Plus: a real-life Bush moment

After a few months of mild weather, winter finally arrived over the weekend. And to celebrate its arrival, local media did their absolute best to send the entire city into a snow-related panic.  I have absolutely no faith in meteorologists. If they tell me there’s going to be 4 inches of snow, I figure the actual snowfall will range between nothing and 15 inches.You could see the excitement on the faces of the TV weather people as they described the approaching storm, its severity and its potential to kill us all. It was like an alcoholic who’s been denied booze for a year walking into a liquor store with a $100 gift certificate.

I don’t mind the TV people getting all excited about the snow, I suppose. There are far more perverse things to get excited about. Necrophilia, for example. Or being a fan of ’70s music. Both are worse than being a weather junkie.

But what I do mind is that, despite all of the new technology at their disposal, weather forecasts are far less accurate than they ever were.

As of last Thursday, the weather forecasts were calling for snow all weekend, with a high temperature of 41 on Saturday. Instead, we got highs in the 20s and no snow until Sunday, when we got close to 5 inches.

As I write this on Monday, they’re forecasting another 3 to 5 inches of snow on Tuesday. That means by the time you read this, it’ll be sunny and in the 70s.

Now, on one hand, I applaud these unreliable forecasts. I’m all in favor of causing a mass panic. There are few things more entertaining than the general populace running around and screaming that Mother Nature is about to murder them in cold blood.

I did my part on Saturday by walking around Kroger and muttering about the new blizzard warning. “You’ll be lucky to get out of the house by Thursday,” I told one person in the bread aisle, and they snatched two extra loaves just in case I was right.

But something doesn’t compute here. 25 years ago. TV stations were lucky to have a single black-and-white radar system and their forecasting computers were about as powerful as a Ms. Pac-Man machine. Still, they were able to tell you how much snow you were going to have to shovel out of the driveway and what the temperature would likely be.

The TV stations now own Doprad 9000 Colorcast Megaview Actioncasts, spend thousands of dollars on staff meteorologists and make sure their on-air personalities have the best makeup available. But they’re still wrong at least as frequently as they are right.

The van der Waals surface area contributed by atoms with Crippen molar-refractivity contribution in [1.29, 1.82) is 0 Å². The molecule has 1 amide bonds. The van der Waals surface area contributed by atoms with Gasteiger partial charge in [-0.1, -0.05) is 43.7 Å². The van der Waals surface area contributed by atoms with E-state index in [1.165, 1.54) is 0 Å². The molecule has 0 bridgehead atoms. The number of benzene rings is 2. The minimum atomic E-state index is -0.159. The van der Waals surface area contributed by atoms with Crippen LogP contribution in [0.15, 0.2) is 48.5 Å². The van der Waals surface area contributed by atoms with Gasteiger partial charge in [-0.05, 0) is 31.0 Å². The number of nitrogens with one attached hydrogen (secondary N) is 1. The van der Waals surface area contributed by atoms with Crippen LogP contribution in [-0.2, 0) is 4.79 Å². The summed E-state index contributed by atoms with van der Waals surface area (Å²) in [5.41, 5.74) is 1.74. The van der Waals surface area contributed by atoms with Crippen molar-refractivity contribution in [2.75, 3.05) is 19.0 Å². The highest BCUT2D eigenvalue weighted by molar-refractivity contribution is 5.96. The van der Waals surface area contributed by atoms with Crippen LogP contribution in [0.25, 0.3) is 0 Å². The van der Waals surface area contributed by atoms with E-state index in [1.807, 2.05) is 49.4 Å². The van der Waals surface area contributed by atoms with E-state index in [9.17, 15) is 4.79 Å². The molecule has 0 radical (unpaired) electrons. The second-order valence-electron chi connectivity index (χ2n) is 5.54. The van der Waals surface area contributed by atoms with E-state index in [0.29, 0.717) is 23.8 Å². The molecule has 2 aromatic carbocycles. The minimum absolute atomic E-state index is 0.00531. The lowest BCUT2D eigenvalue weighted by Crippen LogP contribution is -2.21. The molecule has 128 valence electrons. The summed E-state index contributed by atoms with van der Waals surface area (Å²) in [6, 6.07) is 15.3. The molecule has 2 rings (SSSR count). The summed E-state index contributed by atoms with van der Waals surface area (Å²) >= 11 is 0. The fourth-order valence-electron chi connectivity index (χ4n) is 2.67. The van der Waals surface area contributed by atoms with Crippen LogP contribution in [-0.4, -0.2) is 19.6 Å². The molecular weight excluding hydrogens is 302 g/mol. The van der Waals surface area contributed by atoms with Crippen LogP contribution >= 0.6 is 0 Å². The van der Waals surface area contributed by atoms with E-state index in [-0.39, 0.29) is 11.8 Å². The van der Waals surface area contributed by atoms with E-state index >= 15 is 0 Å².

Given their record over the past few years, I have absolutely no faith in meteorologists. If they tell me there’s going to be 4 inches of snow, I figure the actual snowfall will range between nothing and 15 inches. If they say it’s going to be 50 degrees, I know the actual temperature will be between 30 and 80 degrees.

I spent a few hours on the Web looking up the accuracy of forecasts. The National Weather Service claims a rate of about 80 percent in their short-range predictions.

Given the fact they’re a government agency, you can figure they’re overestimating that by at least 30 percent. That means they’re going to be correct a little more than half the time in their short-range predictions and far less accurate in longer-range forecasts.

At that rate, you may as well flip a coin.

Hail to the chefHoward Dean’s screech after the Iowa caucuses last Monday night has become an urban legend by now, but the current president pulled an equally bizarre stunt in Roswell, N.M., last Thursday.

The following transcript is real — you can look it up on the White House Web site — and took place during a photo op at the Nothin’ Fancy Cafe.

THE PRESIDENT: I need some ribs.

Q: Mr. President, how are you?

THE PRESIDENT: I’m hungry and I’m going to order some ribs.

Q: What would you like?

THE PRESIDENT: Whatever you think I’d like.

Q: Sir, on homeland security, critics would say you simply haven’t spent enough to keep the country secure.

THE PRESIDENT: My job is to secure the homeland and that’s exactly what we’re going to do. But I’m here to take somebody’s order. That would be you, Stretch — what would you like? Put some of your high-priced money right here to try to help the local economy. You get paid a lot of money, you ought to be buying some food here. It’s part of how the economy grows. You’ve got plenty of money in your pocket, and when you spend it, it drives the economy forward. So what would you like to eat?

Q: Right behind you, whatever you order.

THE PRESIDENT: I’m ordering ribs. David, do you need a rib?

Q: But Mr. President —

THE PRESIDENT: Stretch, thank you, this is not a press conference. This is my chance to help this lady put some money in her pocket. Let me explain how the economy works. When you spend money to buy food it helps this lady’s business. It makes it more likely somebody is going to find work. So instead of asking questions, answer mine: Are you going to buy some food?

Q: Yes.

THE PRESIDENT: OK, good. What would you like?

Q: Ribs.

THE PRESIDENT: Ribs? Good. Let’s order up some ribs.

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